Teenage Mutant Ninja Turtles: Casey and April Review

TMNT-Casey-April-TPB

Title: Teenage Mutant Ninja Turtles: Casey and April

Publisher: IDW Publishing

Writer: Mariko Tamaki

Artist: Irene Koh

Colorist: Paul Reinwand (Ch. 1) and Brittany Peer (Ch. 2-4)

Letterer: Shawn Lee

Review:  ★★☆☆☆

Spoiler Warning!  This review talks about the plot of the graphic novel being reviewed.  Read at your own risk!

I’m an easy mark for IDW’s licensed properties because I love Transformers and TMNT, but when the books are so good, I usually can’t complain much.  Even when they take the Turtles out of a Ninja Turtles title, I’ll give it a look.  I’m sad to say I was rather disappointed by Casey and April, the newly-collected miniseries about the Turtles’ stalwart human companions.  I’ve been generally impressed by how the main title has characterized Casey Jones and April O’Neil, but very little of that character work is on display in this particular story.

Not long ago in the main TMNT title, April came into possession of a scroll she thought might lead her to more information about the immortals the Turtles have been encountering.  After studying it, she decided it indicated a location in the Mojave Desert.  Seeing an opportunity to both gather information and temporarily escape the chaos of living in the Turtles’ New York, April and Casey hit the road.  Though they get into a bit of a lovers’ quarrel, a dangerous encounter with the immortal Rat King reminds them how much they mean to each other.
I’ll start with the positive.  First, both colorists work wonders.  The desert environments look great.  Bright sunlight shines on clay and cacti, and April wears a vivid purple jacket that goes nicely with her red hair.  It’s a nice contrast to the subdued grit that tends to run through the main title, which separates Casey and April in tone as well as geographical distance.  Second, Irene Koh draws with Eastern influence that I think fits well for a story about a young couple on a road trip.  She creates some really expressive moments of acting that are complemented by her stylization.  Third, Mariko Tamaki hints at good character work with Casey’s anger and April’s childhood feelings of being different because she was gifted.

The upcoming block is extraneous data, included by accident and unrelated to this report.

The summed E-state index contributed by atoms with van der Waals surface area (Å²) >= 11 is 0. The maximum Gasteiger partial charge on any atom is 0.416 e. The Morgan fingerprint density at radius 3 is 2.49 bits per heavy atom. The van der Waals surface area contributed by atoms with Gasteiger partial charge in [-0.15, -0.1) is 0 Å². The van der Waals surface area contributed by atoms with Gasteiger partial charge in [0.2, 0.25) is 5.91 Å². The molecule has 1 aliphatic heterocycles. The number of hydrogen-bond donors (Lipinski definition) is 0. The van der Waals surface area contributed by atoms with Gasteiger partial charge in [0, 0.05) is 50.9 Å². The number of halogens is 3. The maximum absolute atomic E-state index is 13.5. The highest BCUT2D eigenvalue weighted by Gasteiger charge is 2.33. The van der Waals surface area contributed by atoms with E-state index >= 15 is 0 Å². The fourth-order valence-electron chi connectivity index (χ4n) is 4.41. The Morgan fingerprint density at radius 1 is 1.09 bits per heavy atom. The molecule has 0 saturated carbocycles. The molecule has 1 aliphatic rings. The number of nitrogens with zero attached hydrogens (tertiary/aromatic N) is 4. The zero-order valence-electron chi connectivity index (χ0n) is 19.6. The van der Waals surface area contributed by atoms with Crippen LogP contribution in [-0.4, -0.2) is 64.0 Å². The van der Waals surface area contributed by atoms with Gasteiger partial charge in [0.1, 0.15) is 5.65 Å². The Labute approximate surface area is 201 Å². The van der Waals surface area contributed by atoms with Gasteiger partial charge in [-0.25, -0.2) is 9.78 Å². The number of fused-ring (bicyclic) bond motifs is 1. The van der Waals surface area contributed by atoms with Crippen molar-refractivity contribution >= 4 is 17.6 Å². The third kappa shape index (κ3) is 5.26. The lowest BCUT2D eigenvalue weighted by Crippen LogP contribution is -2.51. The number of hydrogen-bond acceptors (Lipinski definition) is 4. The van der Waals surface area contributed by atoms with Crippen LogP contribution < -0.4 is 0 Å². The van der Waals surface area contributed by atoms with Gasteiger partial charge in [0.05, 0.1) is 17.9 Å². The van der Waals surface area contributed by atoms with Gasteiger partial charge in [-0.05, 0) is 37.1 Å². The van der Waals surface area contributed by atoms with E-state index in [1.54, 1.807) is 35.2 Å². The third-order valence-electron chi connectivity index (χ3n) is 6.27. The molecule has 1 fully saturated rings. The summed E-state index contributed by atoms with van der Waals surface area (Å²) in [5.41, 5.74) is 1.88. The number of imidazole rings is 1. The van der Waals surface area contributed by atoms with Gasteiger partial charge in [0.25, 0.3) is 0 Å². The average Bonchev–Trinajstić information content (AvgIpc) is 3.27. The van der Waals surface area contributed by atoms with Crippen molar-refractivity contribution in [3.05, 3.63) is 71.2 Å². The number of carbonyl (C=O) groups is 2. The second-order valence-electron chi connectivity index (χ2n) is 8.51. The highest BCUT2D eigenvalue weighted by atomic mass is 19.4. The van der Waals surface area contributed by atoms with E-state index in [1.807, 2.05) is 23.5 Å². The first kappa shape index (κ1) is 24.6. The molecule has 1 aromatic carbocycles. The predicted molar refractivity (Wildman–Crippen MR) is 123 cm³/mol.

Unfortunately, that work comes to naught.  In a psychological labyrinth created by the Rat King and his swan-like sister Aka, April sees a memory of her father giving her a lesson about perseverance when she’s discouraged by a school project, and Casey relives the first time he used his hockey mask to hide from the emotional turmoil his abusive father caused him.  These moments, particularly Casey’s, hit on really nuanced points that haven’t been thoroughly addressed in the main title, and they track with what that title’s writers have done with them.  But it feels like these threads are just forgotten in favor of introducing Aka and doing some vague foreshadowing about an upcoming conflict.  The resolution of the conflict with the Rat King is an anticlimax, and it never felt particularly escalated in the first place.

There’s an awkwardness to how April and Casey interact early on that I don’t understand.  They’ve been together for a while now, and they’re comfortable with each other.  Maybe I’m misremembering how they were when they left New York, but I don’t remember them being on the rocks.  Even if they had been, I think their dynamic still would’ve felt odd, and inconsistent with the main title.  And while I think Koh’s work serves the story well on the whole, some aspects could be flat, and I found this most often with Peer’s colors, so perhaps neither is more to blame than the other.  Perspectives look off, and so do faces when a character’s mouth is open in some shade of agitation or dismay.

The biggest disappointment of Casey and April, however, is that it’s inconsequential.  They find few facts on their fact-finding mission, and the readers learn very little about the immortals that they wouldn’t already know from reading IDW’s other TMNT material.  It introduces Aka, who is well-designed, but she says that when the war comes, she’ll disappear, so it’s hard to say if she’ll be important later.  I want to say that much of the story’s pitfalls happen because it’s almost entirely removed from the Turtles, but that would be to imply I don’t find Casey or April interesting.  And as I said, Tamaki and Koh know what’s interesting about these incarnations of the characters.  It’s just a shame that they ultimately miss the mark by not expanding on the moments they do hit.

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